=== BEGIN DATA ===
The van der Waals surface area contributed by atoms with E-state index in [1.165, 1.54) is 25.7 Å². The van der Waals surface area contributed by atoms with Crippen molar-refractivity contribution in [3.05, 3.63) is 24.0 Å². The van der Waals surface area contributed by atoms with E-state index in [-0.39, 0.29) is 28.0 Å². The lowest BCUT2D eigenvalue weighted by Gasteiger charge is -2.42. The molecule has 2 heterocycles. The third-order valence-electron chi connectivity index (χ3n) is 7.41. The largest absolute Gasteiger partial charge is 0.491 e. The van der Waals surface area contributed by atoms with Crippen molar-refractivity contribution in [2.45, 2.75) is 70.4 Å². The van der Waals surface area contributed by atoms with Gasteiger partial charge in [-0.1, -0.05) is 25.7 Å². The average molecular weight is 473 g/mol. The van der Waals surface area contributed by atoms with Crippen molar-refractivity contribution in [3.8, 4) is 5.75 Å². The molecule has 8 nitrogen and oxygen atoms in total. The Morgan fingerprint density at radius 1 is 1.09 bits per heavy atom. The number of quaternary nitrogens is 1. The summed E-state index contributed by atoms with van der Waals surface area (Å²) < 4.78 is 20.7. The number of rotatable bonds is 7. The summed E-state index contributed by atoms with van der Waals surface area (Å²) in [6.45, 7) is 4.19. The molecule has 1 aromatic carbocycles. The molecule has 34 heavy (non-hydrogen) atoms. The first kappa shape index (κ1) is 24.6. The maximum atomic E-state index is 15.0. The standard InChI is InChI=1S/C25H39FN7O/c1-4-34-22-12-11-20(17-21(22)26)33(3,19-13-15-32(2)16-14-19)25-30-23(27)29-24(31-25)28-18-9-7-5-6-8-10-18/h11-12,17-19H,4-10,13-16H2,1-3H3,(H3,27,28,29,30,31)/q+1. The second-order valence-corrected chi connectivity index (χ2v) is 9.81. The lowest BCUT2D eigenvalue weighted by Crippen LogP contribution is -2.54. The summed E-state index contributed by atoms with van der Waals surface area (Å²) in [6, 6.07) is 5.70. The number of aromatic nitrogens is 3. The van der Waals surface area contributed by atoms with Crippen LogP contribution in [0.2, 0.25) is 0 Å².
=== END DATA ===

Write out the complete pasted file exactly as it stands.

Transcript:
The van der Waals surface area contributed by atoms with E-state index in [1.165, 1.54) is 25.7 Å². The van der Waals surface area contributed by atoms with Crippen molar-refractivity contribution in [3.05, 3.63) is 24.0 Å². The van der Waals surface area contributed by atoms with E-state index in [-0.39, 0.29) is 28.0 Å². The lowest BCUT2D eigenvalue weighted by Gasteiger charge is -2.42. The molecule has 2 heterocycles. The third-order valence-electron chi connectivity index (χ3n) is 7.41. The largest absolute Gasteiger partial charge is 0.491 e. The van der Waals surface area contributed by atoms with Crippen molar-refractivity contribution in [2.45, 2.75) is 70.4 Å². The van der Waals surface area contributed by atoms with Gasteiger partial charge in [-0.1, -0.05) is 25.7 Å². The average molecular weight is 473 g/mol. The van der Waals surface area contributed by atoms with Crippen molar-refractivity contribution in [3.8, 4) is 5.75 Å². The molecule has 8 nitrogen and oxygen atoms in total. The Morgan fingerprint density at radius 1 is 1.09 bits per heavy atom. The number of quaternary nitrogens is 1. The summed E-state index contributed by atoms with van der Waals surface area (Å²) < 4.78 is 20.7. The number of rotatable bonds is 7. The summed E-state index contributed by atoms with van der Waals surface area (Å²) in [6.45, 7) is 4.19. The molecule has 1 aromatic carbocycles. The molecule has 34 heavy (non-hydrogen) atoms. The first kappa shape index (κ1) is 24.6. The maximum atomic E-state index is 15.0. The standard InChI is InChI=1S/C25H39FN7O/c1-4-34-22-12-11-20(17-21(22)26)33(3,19-13-15-32(2)16-14-19)25-30-23(27)29-24(31-25)28-18-9-7-5-6-8-10-18/h11-12,17-19H,4-10,13-16H2,1-3H3,(H3,27,28,29,30,31)/q+1. The second-order valence-corrected chi connectivity index (χ2v) is 9.81. The lowest BCUT2D eigenvalue weighted by Crippen LogP contribution is -2.54. The summed E-state index contributed by atoms with van der Waals surface area (Å²) in [6, 6.07) is 5.70. The number of aromatic nitrogens is 3. The van der Waals surface area contributed by atoms with Crippen LogP contribution in [0.2, 0.25) is 0 Å².